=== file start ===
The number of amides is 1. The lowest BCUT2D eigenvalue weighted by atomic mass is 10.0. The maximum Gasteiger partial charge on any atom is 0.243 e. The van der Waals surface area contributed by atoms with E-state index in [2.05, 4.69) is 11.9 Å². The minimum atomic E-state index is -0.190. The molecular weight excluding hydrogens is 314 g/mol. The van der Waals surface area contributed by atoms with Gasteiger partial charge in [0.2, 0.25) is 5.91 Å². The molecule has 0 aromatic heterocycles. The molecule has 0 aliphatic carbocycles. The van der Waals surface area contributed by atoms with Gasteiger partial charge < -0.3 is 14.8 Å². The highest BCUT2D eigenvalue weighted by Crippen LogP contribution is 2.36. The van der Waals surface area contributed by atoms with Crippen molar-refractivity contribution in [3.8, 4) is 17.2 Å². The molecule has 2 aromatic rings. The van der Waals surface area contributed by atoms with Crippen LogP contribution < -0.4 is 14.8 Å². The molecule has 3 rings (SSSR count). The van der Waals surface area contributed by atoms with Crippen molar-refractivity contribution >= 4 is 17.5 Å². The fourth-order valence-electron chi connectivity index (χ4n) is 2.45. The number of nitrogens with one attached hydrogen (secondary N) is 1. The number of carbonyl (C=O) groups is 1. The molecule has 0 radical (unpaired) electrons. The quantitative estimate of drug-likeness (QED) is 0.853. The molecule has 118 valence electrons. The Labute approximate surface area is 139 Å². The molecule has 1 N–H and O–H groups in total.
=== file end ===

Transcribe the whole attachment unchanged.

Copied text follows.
The number of amides is 1. The lowest BCUT2D eigenvalue weighted by atomic mass is 10.0. The maximum Gasteiger partial charge on any atom is 0.243 e. The van der Waals surface area contributed by atoms with E-state index in [2.05, 4.69) is 11.9 Å². The minimum atomic E-state index is -0.190. The molecular weight excluding hydrogens is 314 g/mol. The van der Waals surface area contributed by atoms with Gasteiger partial charge in [0.2, 0.25) is 5.91 Å². The molecule has 0 aromatic heterocycles. The molecule has 0 aliphatic carbocycles. The van der Waals surface area contributed by atoms with Gasteiger partial charge < -0.3 is 14.8 Å². The highest BCUT2D eigenvalue weighted by Crippen LogP contribution is 2.36. The van der Waals surface area contributed by atoms with Crippen molar-refractivity contribution in [3.8, 4) is 17.2 Å². The molecule has 2 aromatic rings. The van der Waals surface area contributed by atoms with Crippen LogP contribution < -0.4 is 14.8 Å². The molecule has 3 rings (SSSR count). The van der Waals surface area contributed by atoms with Crippen molar-refractivity contribution >= 4 is 17.5 Å². The fourth-order valence-electron chi connectivity index (χ4n) is 2.45. The number of nitrogens with one attached hydrogen (secondary N) is 1. The number of carbonyl (C=O) groups is 1. The molecule has 0 radical (unpaired) electrons. The quantitative estimate of drug-likeness (QED) is 0.853. The molecule has 118 valence electrons. The Labute approximate surface area is 139 Å². The molecule has 1 N–H and O–H groups in total.